“Bleaker House” by Nell Stevens (2017)

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“This is a landscape an art-therapy patient might paint to represent depression: grey sky and a sweep of featureless peat rising out of the sea.”

I seem to have an unfortunate attraction to books about loneliness. They have in the past caused my own feelings to become exacerbated, but occasionally they do the opposite and make me feel less alone. Bleaker House is definitely one that falls into the latter category.

This book – which I first picked up thinking it was fiction – follows Nell Stevens to the Falkland Islands in her quest to become a writer. Convinced that if she spends six weeks on the remote Bleaker Island (human population: two), she will have enough time and freedom from distractions to pen the novel she’s been meaning to write forever and finally become a writer. The twenty-something sets off, packing up rations for the duration and is convinced that this is the answer to her problems.

However, once there, she realises just how remote the islands are. With nothing but some penguins, sea lions and a potato for company, she begins writing. But more than that. She begins to learn who she is when no one is around. She analyses her past and explores her mistakes. And, most importantly, she learns that plans don’t always work out the way you expect them to.

The narrative is haphazard, but in the way that one’s thoughts do skitter about with snooker balls in a hurricane when you’ve no distractions or company, and it adds to the mania that pervades the premise of Nell’s situation. Chapters alternate between talking about her experiences on the Falkland Islands (particularly Bleaker, but also visiting briefly the capital Stanley), her times back in London and Boston, and her own fiction, either excerpts from the novel-in-progress or previous short stories. I saw one reviewer complain that the book seemed only to serve as a vehicle for Nell to publish stories that had otherwise been rejected, but I disagree. The stories are great, and a vital part of the narrative. After all, it would be almost cheating to send a writer all the way out to the edge of civilisation and then not see their work.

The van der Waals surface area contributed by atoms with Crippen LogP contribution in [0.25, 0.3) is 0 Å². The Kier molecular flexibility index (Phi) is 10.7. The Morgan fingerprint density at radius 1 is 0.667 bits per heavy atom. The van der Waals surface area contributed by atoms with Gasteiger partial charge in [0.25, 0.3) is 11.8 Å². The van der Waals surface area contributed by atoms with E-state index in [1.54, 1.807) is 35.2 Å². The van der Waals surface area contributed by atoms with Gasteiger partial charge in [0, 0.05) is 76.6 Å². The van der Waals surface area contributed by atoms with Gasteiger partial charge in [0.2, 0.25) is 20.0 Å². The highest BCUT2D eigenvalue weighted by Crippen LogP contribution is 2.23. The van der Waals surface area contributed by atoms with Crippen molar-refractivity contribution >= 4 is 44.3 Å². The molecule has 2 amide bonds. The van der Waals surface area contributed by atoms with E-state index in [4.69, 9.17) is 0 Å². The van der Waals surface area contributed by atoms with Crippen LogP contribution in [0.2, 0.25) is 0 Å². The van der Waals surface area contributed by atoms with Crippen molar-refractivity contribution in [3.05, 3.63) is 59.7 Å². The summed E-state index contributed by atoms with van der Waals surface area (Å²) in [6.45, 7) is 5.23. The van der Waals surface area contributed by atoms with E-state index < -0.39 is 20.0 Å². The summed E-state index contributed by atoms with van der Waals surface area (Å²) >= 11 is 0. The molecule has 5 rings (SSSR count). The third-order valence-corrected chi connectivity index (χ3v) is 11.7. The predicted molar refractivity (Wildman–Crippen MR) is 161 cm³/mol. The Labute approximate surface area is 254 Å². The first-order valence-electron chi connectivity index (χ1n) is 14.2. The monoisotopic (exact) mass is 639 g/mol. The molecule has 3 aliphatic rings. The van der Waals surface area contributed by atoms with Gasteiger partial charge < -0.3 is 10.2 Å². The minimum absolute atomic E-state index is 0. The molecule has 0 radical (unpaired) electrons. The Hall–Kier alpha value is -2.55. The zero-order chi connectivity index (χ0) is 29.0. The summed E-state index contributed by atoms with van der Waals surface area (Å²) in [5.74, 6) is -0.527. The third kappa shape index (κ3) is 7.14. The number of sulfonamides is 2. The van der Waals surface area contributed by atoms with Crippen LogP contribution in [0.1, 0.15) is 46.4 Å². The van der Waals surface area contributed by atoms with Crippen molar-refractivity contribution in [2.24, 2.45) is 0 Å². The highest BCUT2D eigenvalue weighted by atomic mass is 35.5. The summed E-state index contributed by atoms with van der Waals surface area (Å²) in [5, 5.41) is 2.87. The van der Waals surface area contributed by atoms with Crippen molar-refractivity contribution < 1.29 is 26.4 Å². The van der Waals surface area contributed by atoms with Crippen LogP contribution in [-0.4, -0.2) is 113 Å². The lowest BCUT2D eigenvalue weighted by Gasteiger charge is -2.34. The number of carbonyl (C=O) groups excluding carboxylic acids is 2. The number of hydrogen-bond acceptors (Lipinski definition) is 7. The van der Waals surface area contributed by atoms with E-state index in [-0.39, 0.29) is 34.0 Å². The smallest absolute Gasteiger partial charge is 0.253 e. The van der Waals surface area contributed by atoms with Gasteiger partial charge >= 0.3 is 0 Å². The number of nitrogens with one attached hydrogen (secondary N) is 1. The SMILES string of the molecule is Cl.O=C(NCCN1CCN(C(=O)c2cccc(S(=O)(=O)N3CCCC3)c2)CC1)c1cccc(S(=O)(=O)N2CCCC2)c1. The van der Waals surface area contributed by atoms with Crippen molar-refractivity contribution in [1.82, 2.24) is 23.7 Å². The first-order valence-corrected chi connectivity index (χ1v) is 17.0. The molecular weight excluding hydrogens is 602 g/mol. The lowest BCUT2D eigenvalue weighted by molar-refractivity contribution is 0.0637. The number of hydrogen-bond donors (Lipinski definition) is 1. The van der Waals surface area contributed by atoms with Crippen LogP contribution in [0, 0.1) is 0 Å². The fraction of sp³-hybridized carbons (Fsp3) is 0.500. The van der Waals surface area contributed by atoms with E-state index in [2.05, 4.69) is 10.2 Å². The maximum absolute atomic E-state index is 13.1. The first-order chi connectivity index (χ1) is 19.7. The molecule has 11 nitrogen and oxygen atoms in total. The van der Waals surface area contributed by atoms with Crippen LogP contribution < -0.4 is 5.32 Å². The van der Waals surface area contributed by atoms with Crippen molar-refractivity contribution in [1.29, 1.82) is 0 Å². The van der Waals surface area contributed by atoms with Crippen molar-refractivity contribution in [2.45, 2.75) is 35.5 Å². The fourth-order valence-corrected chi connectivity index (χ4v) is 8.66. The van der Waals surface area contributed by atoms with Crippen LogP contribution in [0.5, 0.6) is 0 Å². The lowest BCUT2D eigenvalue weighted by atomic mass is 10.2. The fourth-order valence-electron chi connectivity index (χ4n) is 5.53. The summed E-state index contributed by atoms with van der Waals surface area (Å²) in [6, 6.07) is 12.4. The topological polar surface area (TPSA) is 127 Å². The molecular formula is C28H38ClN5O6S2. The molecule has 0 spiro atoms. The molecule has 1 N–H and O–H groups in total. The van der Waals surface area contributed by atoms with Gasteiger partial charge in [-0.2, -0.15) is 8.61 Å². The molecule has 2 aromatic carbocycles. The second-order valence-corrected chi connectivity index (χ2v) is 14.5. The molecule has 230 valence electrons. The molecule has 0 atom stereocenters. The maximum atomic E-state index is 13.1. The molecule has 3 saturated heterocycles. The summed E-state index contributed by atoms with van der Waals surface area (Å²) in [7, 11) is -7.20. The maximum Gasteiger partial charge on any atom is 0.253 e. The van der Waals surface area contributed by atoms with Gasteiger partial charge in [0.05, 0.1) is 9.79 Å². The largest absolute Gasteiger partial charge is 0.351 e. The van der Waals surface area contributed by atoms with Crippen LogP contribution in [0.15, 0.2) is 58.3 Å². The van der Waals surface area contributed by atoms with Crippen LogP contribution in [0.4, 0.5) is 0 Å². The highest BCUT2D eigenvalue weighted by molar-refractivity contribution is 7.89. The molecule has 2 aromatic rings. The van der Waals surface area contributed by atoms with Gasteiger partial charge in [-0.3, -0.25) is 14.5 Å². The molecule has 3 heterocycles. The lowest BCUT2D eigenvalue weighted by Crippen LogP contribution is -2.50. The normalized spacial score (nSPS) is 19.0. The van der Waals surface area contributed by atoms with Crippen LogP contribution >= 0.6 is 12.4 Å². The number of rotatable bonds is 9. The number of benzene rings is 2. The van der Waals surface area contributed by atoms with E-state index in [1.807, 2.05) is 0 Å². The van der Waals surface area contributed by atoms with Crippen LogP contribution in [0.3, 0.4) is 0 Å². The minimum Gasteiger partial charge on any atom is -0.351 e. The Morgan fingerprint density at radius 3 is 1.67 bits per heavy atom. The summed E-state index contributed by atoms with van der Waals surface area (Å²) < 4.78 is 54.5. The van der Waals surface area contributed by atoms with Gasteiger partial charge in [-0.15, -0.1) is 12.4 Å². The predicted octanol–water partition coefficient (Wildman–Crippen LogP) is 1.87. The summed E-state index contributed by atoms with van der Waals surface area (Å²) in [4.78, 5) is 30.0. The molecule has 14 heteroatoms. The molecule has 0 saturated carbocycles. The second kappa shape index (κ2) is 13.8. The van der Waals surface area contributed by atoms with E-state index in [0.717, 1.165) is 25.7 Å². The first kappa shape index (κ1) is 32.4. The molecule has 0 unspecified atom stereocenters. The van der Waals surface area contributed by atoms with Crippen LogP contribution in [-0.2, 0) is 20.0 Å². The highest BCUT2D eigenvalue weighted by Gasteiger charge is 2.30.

Nell is a comforting, compelling narrator who has by all accounts lived an interesting life. Before her journey, she travelled and tried to be a good person, taking up positions teaching in war-torn nations or helping – as best she was able – a boyfriend with depression. She does, however, have a knack of always being right in the middle of some of the most dramatic moments in the last ten years, including the Boston Marathon bombing, the London riots of 2011, and the shelling of Beirut by Israeli forces. It’s frankly a wonder she’s as balanced as she seems – and for a writer that’s not bad going, as none of us are that balanced – or perhaps it was all the horror she got caught up in that caused her to vanish to the remote wilderness.

As I said at the top, some books about loneliness make me feel lonely. This one did not. It was curiously comforting, honest and beautiful. Frank Turner sings in his song “Be More Kind”, “When you go out searching don’t decide what you will find” and that feels apt here. No matter how excellent your plans seem, there is never a guarantee that they’ll come to fruition. Or, at least, maybe not in the way you expect.